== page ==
Making the most of YouTube’s collaborative culture

Making the most of YouTube’s collaborative culture

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Cecile Frot-Coutaz, head of YouTube, EMEA, has described how joining the Google-owned company after being a senior TV executive involved a step change in working culture.

She joined YouTube in 2018 from global production giant Fremantle, where as CEO she oversaw international hits like the Idol franchise and X Factor.     

“It’s very different to working in TV in a vast number of ways…YouTube speaks a different language…The first thing that hits you are the acronyms…  

“What strikes most people when they come in from outside is how collaborative the culture is.   

“Collaboration is almost hard-wired into the structure but also the tools…For any given initiative, you can’t make any progress if you haven’t aligned cross functionally.”   

Within any Google company teams containing experts from different disciplines collaborate. Frot-Coutaz said this approach delivered a high level of creativity because it was essential to listen to colleagues’ viewpoints.   

“It’s quite tough when you come in from outside because those structures are not necessarily visible immediately. It takes a little while to understand how to operate in what is quite a fluid and ambiguous environment.”  

She said it took her 18 months to feel she was no longer a newbie at YouTube, partly because of the company’s size and complexity.   

“You can become a little impatient. ‘Do we really need to have another meeting with ten people to discuss this?’ It can take longer to get to a decision, but I believe you get to a better outcome.”  

On the other hand, during a crisis YouTube can move quickly, she explained.     

Unlike TV where it’s not unusual for shows to launch before they are fully completed to gauge how audiences will respond to them, YouTube operates in “a culture of constant iteration” driven by data.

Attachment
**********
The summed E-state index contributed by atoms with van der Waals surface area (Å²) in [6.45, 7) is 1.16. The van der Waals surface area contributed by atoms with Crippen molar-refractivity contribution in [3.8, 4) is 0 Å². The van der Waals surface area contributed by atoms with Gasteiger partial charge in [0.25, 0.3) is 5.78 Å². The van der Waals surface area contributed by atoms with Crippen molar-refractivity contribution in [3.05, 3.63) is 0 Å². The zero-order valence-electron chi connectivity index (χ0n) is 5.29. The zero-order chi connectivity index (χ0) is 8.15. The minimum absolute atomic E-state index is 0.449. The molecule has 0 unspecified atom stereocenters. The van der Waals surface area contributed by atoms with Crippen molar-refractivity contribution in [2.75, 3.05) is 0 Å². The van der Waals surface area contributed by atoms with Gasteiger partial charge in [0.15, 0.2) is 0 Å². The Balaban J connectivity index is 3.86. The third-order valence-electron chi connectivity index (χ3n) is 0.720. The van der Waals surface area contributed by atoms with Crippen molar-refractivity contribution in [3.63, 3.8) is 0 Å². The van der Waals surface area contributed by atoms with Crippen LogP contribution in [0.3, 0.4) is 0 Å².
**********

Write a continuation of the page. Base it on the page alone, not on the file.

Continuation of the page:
The workforce is significantly younger than in TV and a lot of transparency is required from YouTube’s leaders.  

“There is also a different lens on what good looks like,” Frot-Coutaz added. “In traditional media there is some growth, but they are mature businesses, but these are start-ups…The bar is very different.”  

She said the best way to describe YouTube to those unfamiliar with the platform was “a giant video library,” searchable from any digital device.   

“If you use it a lot it’s going to get to know what you like,” said Frot-Coutaz. “If you watch X, the algorithm will offer more of X but it might also offer Y because somebody who watched Y also watched X.”  

Was YouTube a competitor to TV? “It competes with anything that competes for your attention…newspapers, gaming platforms, TV and radio.   

“It’s both an education and entertainment platform. But in lots of ways, it’s very different to TV because it’s a hosting platform. At its core YouTube is there to enable the connection between the content creator in the widest sense of the word and an audience. And to make that connection as rich and interactive as possible.”  

Cecile Frot-Coutaz, Head of YouTube, EMEA, was in conversation with Jane Turton, CEO of All3Media, on November 18, part of the RTS Digital Convention 2020, sponsored by YouTube. A full report of the session will appear in the December-January edition of Television. 


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Cecile Frot-Coutaz, head of YouTube, EMEA, has described how joining the Google-owned company after being a senior TV executive involved a step change in working culture.